The inspectors' discretion is limited in other respects as well. In this regard, the RD found that the computer database generates the inspectors' daily assignments, specifying what type of inspection to conduct [ v61 p403 ] and which samples require laboratory analysis. Additionally, the RD found that the inspection process is defined, step-by-step, in the Agency's manual and directives. Further, in the instances where the inspectors exercise discretion, their impact on the process is indirect. In this regard, when the inspectors determine that circumstances warrant a heightened inspection or laboratory analysis, the inspector must request that his or her supervisor or an ISLI override the computer database's instruction to the contrary. Thus, although the inspectors may determine that a more detailed inspection and/or a laboratory analysis is warranted, they must go through another individual -- the ISLI or the supervisor -- before they can actually conduct a more extensive review. This indicates that, although their ability to exercise discretion may have some impact on what product gets refused, this ability is less than direct.
Further, the RD found that the import houses are owned and operated by private industry. Although the Agency asserts that the immediate area around an import house is not secure, the RD found, and it is undisputed, that the inspectors are not responsible for the physical security of their work areas, do not determine who has access to the facilities, and do not design or analyze security systems for the facilities. These factors indicate that the inspectors' ability to "influence or alter" what food leaves the premises and enters commerce is not "material[.]" SSA, 59 FLRA at 143. They also support a conclusion that the inspectors do not perform work that has been held to directly affect national security because it involved, for example: writing and implementing security action plans, emergency plans, and agency administrative manuals relating to security matters; participating in the design, installation and implementation of comprehensive security measures at an agency's most sensitive facilities; having access to and ability to adjust the security systems; and/or providing guidance regarding technical security requirements. See id. at 146. In this connection, the inspectors do not write and implement security action plans or participate in the design or installation of comprehensive security measures at the Agency's facilities, do not have access to and ability to adjust security systems, and do not provide guidance on security requirements.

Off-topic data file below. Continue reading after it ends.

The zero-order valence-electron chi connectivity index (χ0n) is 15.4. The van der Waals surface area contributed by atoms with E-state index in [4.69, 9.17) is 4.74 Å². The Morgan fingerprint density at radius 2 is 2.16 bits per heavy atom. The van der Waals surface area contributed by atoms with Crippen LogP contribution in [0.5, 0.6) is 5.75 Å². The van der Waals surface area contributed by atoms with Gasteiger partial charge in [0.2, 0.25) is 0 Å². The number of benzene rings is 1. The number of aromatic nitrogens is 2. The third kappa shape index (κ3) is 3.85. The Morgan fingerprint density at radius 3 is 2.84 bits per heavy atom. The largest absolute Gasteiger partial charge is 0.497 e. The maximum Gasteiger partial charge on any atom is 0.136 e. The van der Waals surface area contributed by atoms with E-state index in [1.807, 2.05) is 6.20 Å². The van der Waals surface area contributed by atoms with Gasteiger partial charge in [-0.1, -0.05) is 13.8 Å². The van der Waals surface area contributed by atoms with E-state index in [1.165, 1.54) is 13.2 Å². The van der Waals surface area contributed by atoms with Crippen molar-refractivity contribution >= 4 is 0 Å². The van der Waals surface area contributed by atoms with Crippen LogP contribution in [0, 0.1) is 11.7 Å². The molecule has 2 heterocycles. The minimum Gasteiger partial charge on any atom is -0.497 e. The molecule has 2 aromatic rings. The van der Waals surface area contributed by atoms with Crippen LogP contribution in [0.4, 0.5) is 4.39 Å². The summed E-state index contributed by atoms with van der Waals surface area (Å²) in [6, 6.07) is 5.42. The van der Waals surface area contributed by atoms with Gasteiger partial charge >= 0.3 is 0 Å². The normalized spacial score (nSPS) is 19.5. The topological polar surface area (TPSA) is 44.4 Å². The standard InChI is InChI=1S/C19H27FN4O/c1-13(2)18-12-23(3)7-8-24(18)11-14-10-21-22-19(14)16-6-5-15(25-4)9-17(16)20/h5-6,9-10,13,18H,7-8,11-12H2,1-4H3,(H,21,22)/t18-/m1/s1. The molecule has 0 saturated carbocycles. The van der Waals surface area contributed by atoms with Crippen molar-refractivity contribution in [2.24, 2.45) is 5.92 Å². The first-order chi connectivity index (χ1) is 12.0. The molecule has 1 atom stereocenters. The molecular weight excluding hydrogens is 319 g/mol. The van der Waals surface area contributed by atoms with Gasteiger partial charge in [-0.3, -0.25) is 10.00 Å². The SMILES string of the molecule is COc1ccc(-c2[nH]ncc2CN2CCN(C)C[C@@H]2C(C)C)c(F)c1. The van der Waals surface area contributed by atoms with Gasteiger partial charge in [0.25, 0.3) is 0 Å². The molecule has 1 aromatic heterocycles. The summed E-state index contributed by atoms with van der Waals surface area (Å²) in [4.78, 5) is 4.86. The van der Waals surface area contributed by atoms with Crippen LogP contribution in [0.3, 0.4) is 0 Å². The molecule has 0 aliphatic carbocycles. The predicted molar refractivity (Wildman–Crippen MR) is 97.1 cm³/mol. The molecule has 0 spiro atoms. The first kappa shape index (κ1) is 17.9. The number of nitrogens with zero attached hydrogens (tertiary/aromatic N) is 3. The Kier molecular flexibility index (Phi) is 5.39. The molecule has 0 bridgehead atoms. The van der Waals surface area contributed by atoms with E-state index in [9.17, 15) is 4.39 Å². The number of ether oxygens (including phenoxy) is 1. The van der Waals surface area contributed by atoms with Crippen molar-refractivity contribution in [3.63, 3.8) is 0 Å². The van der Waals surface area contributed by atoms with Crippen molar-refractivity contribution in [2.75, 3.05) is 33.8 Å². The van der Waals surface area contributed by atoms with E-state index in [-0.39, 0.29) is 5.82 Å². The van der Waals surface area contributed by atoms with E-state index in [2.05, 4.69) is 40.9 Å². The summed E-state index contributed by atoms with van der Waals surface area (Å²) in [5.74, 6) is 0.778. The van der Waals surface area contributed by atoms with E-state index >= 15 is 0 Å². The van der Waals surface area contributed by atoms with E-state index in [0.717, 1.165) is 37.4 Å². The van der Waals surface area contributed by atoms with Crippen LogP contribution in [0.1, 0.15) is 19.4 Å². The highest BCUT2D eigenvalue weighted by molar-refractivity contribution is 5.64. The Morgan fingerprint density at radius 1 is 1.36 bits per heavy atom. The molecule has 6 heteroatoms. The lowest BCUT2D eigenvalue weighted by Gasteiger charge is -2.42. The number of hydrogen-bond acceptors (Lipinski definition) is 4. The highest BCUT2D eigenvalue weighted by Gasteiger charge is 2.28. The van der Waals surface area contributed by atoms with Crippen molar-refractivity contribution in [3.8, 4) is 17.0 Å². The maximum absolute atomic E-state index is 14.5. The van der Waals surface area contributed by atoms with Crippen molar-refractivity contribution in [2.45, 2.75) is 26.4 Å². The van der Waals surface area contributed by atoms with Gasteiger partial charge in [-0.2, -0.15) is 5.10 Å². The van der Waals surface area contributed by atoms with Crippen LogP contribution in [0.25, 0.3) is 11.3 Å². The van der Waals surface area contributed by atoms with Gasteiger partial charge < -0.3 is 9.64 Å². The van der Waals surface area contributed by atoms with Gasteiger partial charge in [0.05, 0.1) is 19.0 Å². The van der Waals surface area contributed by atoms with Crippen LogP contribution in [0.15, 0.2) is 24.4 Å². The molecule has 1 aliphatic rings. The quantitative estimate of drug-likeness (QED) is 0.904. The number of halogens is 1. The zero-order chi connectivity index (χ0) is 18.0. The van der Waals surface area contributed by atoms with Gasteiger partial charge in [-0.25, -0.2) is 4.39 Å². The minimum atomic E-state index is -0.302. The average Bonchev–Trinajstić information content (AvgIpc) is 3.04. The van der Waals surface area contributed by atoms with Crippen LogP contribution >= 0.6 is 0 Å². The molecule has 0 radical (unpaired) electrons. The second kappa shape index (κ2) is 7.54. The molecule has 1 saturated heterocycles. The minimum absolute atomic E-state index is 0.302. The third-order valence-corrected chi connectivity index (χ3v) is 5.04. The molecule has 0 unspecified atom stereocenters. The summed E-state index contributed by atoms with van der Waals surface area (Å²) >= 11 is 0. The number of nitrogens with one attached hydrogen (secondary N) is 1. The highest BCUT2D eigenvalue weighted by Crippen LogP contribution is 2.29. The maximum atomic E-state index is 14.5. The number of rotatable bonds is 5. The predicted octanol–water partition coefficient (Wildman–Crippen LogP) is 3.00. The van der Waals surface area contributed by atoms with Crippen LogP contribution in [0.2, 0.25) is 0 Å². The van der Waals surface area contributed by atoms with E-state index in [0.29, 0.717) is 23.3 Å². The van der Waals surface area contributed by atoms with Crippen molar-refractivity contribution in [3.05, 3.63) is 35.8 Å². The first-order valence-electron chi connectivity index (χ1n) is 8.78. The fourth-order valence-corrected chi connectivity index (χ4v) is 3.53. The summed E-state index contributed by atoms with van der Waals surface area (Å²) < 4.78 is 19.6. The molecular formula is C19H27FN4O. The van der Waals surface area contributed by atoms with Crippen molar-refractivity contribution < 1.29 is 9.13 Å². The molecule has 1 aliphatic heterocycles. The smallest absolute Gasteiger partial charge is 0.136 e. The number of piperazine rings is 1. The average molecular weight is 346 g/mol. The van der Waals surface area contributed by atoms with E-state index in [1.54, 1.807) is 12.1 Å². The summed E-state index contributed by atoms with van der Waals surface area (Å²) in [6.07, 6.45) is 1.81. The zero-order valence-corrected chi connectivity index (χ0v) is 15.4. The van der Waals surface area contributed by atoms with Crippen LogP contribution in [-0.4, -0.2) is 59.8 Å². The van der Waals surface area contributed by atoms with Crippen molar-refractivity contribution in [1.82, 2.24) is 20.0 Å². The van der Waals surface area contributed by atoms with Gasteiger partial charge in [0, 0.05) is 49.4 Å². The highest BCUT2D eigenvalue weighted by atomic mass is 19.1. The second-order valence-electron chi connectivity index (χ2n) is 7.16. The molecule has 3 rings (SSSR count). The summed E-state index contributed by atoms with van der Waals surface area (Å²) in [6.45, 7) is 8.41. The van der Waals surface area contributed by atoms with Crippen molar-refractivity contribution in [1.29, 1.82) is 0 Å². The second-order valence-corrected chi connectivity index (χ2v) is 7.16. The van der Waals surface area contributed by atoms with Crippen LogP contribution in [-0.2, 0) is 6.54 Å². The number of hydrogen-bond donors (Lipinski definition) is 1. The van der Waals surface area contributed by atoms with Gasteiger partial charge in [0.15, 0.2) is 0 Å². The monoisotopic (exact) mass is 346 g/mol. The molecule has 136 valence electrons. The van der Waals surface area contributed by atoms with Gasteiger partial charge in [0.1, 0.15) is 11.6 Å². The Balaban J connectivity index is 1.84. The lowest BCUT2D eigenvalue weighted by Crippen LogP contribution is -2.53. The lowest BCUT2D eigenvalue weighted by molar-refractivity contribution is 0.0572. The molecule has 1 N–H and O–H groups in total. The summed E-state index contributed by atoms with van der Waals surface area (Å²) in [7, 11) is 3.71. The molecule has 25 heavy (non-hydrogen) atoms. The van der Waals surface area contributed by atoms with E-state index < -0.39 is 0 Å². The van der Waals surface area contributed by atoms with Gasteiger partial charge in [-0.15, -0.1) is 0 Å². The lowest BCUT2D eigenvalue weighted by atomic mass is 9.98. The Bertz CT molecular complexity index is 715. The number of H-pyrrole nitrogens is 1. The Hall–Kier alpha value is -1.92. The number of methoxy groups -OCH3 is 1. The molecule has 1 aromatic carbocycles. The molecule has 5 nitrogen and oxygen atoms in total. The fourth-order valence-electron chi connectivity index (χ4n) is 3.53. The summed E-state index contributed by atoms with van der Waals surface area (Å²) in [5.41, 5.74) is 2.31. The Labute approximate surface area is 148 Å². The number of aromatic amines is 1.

For the foregoing reasons, we conclude that the RD did not err in his factual findings.
The application for review is denied.
Footnote # 1 for 61 FLRA No. 73 - Authority's Decision
(c) Review. The Authority may grant an application for review only when the application demonstrates that review is warranted on one or more of the following grounds:
(1) The decision raises an issue for which there is an absence of precedent;
(2) Established law or policy warrants reconsideration; or,
(3) There is a genuine issue over whether the Regional Director has:
(i) Failed to apply established law;
(ii) Committed a prejudicial